We live in a culture that is always on the go. If we’re not working, we’re thinking about work. Our weekends are jammed packed with activities. Something is always on – a television, radio, computer. Even when we try to relax we can’t help but check FaceBook or our iPhones for the latest messages. This “busyness” is crushing our true power, creativity, and passion.
Even much of what we call productivity is busy work. It’s non-essential. Yet we love it. Like Tarzan swinging from one tree to the next, we swing from one activity to another hoping to maintain momentum. We can’t. We run out of vines and trees. When this occurs, we need to replenish.
Our souls need feeding.
In kids, this “hunger” comes out as boredom. “Mom, I’m bored. There’s nothing to do!” They simply don’t know what to do with their down time. Yet, we train our kids to busy themselves like we do. We say, “How about a computer game, honey. Or, what about your favorite show.” In short we help them to fill their lives with non-essential busyness.
While some careful direction can be helpful, boredom needs to be relieved naturally – by a stirring of the heart, if you will…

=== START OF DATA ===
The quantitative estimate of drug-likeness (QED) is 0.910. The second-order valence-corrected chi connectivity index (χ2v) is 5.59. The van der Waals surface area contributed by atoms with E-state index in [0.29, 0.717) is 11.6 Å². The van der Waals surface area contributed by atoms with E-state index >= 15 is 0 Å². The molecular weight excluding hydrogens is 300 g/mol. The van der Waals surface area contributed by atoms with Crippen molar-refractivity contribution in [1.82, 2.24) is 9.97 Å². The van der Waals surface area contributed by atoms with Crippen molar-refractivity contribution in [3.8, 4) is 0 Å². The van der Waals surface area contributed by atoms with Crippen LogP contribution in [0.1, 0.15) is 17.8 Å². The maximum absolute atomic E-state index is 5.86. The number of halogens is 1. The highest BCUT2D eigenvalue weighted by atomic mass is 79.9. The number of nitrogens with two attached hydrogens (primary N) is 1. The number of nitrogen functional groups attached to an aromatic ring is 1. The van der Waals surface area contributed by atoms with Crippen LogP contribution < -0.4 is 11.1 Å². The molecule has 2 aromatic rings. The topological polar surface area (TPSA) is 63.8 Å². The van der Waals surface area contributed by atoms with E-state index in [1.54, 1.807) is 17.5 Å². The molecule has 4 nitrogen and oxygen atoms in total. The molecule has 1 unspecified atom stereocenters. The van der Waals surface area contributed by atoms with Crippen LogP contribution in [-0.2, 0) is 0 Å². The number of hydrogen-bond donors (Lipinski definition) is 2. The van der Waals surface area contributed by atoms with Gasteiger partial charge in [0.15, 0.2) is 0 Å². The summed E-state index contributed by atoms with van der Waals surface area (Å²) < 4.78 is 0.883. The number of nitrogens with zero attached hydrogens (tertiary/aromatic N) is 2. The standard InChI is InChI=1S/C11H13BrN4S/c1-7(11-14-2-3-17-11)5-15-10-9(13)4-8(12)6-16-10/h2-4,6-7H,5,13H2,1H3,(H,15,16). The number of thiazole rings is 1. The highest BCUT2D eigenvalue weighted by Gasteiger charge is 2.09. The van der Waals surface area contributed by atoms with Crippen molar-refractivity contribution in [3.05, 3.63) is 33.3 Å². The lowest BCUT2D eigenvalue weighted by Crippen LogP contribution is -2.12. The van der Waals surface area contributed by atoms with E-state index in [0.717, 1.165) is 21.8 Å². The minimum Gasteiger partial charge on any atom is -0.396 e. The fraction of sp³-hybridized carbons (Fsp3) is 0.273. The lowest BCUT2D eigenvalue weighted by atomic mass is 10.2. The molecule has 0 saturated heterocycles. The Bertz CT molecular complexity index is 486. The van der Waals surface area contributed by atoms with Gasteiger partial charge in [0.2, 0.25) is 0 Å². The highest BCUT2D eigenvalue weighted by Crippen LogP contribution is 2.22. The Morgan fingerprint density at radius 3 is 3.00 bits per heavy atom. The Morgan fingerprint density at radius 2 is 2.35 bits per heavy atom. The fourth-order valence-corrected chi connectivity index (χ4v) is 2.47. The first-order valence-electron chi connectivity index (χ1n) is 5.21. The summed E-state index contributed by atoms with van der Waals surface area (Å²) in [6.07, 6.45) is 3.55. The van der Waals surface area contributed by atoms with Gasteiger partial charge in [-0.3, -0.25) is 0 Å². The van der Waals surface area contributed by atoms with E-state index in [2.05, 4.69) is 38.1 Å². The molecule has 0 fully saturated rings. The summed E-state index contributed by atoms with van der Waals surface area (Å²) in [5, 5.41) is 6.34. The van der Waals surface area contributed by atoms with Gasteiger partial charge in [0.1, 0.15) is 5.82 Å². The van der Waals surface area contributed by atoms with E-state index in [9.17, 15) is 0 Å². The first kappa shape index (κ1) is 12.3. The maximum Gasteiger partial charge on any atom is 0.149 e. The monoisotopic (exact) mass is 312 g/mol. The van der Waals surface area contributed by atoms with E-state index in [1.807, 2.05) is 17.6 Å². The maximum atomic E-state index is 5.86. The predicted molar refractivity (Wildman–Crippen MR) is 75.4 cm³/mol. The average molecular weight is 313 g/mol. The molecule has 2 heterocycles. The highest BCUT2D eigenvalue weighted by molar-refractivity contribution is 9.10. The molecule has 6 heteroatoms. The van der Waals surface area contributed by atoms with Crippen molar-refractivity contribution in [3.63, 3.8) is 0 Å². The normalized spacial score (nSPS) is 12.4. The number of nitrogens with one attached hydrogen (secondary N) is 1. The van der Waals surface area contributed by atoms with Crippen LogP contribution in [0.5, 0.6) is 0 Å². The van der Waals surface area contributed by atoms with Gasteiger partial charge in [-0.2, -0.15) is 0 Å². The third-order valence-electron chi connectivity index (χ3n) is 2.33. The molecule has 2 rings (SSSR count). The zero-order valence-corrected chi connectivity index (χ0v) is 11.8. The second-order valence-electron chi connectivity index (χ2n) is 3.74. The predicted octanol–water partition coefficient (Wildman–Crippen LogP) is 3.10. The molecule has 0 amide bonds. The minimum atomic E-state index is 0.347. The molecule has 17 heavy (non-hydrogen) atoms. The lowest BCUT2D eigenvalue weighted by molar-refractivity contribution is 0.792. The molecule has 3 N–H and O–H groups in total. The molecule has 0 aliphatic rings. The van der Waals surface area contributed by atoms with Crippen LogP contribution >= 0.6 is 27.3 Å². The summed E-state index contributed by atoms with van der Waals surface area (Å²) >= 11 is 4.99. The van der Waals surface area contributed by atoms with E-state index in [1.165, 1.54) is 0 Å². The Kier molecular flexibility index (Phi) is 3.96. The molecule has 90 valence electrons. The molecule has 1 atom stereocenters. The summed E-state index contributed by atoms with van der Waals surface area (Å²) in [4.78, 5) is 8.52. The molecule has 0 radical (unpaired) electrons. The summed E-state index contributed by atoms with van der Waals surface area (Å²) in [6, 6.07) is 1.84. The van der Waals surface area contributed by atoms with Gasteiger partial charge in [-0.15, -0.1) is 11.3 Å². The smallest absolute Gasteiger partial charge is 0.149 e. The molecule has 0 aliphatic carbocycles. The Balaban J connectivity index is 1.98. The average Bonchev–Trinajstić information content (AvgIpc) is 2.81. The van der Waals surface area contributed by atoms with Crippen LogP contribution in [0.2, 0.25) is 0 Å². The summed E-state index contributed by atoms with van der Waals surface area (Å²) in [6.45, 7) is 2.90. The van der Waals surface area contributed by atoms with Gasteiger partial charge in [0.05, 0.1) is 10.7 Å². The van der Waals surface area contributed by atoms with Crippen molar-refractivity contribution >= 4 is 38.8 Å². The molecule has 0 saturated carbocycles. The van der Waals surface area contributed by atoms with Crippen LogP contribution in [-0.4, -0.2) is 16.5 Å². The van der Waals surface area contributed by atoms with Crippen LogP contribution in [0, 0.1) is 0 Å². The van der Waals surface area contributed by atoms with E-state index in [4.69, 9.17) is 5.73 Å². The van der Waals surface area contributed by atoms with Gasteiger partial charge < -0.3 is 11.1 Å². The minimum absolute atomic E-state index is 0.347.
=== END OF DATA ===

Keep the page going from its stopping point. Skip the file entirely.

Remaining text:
Dr. Laura Markham, puts it this way. Although directed at kids, it’s applicable to adults:
Unstructured time also challenges children to explore their own passions. If we keep them busy with lessons and structured activity, or they “fill” their time with screen entertainment, they never learn to respond to the stirrings of their own hearts, which might lead them to study the bugs on the sidewalk (as Einstein did for hours), build a fort in the back yard, make a monster from clay, write a short story or song, or organize the neighborhood kids into making a movie. These calls from our heart are what lead us to those passions that make life meaningful, and they are available to us even beginning in childhood, when we are given free rein to explore and pursue where our interests lead us.
As adults, we have learned all kinds of ways to keep ourselves going. We have the technology and the experience. Unlike kids, we can plan ahead – sometimes weeks and months. We can avoid boredom indefinitely with busy work. But all this busyness saps our power, creativity, and passion.
When we turn everything off and sit with our thoughts, amazing things happen. We start to think! The ideas that continually get pushed aside by our busyness begin to gel. Being quiet, whether through prayer, meditation, walks in the woods, etc have all been critical practices of the great thinkers and teachers.
The things that spin out of my mind when I sit quietly range from dangerous to profound. This is why I like prayer. I can turn to God, trusting that he has the best intentions for me. As I build my relationship, the creative juices start to flow. I can’t think of a better partner to kick ideas around with.
Thanks for reading,
~ Ted Olson